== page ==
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Posts Tagged ‘Victor Hugo’

Oh, Shit, There Are Robots in the Library, and Other News

October 2, 2014 | by

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Nancy and Vincent: Friends or foes? Only time will tell. Photo: Picasa/Aldebaran

  • Soon to appear at the library in Westport, Connecticut: robots, two of them. “Vincent” and “Nancy” “have blinking eyes and an unnerving way of looking quizzically in the direction of whoever is speaking. They walk, dance, and can talk in nineteen different languages … [they] can recognize faces and detect where sound is coming from.” Ostensibly, the pair will help patrons find books and will serve as the centerpiece of a new robotics workshop. But whether these unfeeling golems are here to help or to serve as ruthless, lethal agents of the state remains to be seen. Anyone with late fees is advised to proceed with extreme caution.
  • Speaking of things you’re powerless to stop, however much you may wish to: Crime and Punishment, the Musical. (“I wouldn’t call it a rock-opera as such,” its director said.)
  • Victor Hugo’s The Man Who Laughs “is not an easy read. It was written late in Victor Hugo’s career when he was living in exile on Guernsey, and his contemporaries dismissed it as an inferior work.” And yet it seems to have plenty going for it in the plot department: it’s “the story of a young man who is kidnapped, mutilated and sold to travelling entertainers, yet who retains his integrity and his dignity through the love of his adoptive ‘family,’ the eccentric philosopher Ursus, his pet wolf Homo, and the beautiful blind girl, Dea.” Sold.
  • Merritt Tierce, who was interviewed here last month, used to work at an upscale Dallas steak house, as does the protagonist in her debut novel. On two occasions, Tierce served Rush Limbaugh, who “left her $2,000 tips on modest-size checks, once with twenty $100 bills. ‘That was like blood money to me,’ says Tierce, who does not share Limbaugh’s social views.” So she gave it all to an abortion-rights group.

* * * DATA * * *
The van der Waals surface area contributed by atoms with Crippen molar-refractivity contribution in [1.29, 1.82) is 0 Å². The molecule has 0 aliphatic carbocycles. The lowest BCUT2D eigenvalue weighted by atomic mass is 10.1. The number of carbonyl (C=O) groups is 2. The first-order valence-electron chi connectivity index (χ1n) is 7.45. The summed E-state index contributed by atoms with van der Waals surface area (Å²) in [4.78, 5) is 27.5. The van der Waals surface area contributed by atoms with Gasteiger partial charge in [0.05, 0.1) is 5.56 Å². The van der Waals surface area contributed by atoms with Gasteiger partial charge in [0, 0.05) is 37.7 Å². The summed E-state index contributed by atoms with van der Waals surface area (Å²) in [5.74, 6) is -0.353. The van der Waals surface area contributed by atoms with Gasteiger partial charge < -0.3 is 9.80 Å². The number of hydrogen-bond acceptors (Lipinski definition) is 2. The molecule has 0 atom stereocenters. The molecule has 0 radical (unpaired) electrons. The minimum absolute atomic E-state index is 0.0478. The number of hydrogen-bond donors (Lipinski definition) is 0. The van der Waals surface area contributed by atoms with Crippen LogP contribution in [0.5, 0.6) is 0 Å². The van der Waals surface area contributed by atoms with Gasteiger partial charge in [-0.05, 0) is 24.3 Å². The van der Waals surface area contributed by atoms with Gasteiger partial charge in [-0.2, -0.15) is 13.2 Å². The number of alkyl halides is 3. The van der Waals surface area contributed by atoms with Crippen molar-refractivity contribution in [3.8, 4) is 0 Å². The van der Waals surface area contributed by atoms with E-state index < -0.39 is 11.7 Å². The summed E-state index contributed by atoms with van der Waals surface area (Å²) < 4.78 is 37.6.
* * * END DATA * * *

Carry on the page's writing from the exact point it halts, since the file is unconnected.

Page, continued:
• The trend of the “passport professor”: Why are so many Ph.D.s leaving America? (Why aren’t they? you might say.)

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Life Is One Never-Ending Conference Call, and Other News

January 27, 2014 | by

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From ConferenceCall.biz, a gif-art project by Zach Scott.

 

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This Is Spinal Fusion

October 30, 2013 | by

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The doctor asks you to bend down, then waddle a few steps as he watches you. You might be ten but could be fourteen, at the pediatrician or in the school nurse’s office, probably a girl but maybe a boy. It might be the last item on a long checklist of routine things: height, weight, blood pressure, pulse, and temperature, check; vision and hearing, check; mumps vaccine, chickenpox history, tetanus shot, check; then, finally, the duck-walk diagnostic test.

Me, I was in the school gym. I’d waited with friends for my turn in the locker room with the doctor who’d volunteered to give physicals for the middle-school athletes. He knew my mother, so we made polite conversation between routine questions. Then, he asked me to bend and take a few steps. I did so, staring at the cracked concrete beneath my bare feet. When I was allowed to straighten, I could see that the doctor’s face had changed completely.

Locked on my torso, his now-serious eyes ticked left-right-left-right, then fixed on the planes and angles of my shoulders and hips. Trusting that I trusted him, the doctor placed one of his hands on my shoulder and his other hand on my hip. After a moment, one of his hands moved to my back and traced the misaligned knobs of my spine. That sensation, a man’s hand running down my spine impersonally, as if I were no more animate than a mannequin or cadaver, would become very familiar to me.

Scoliosis curves your spine into an S, a biological scarlet letter glaringly visible by X-ray but also perceptible to the naked eye. Read More »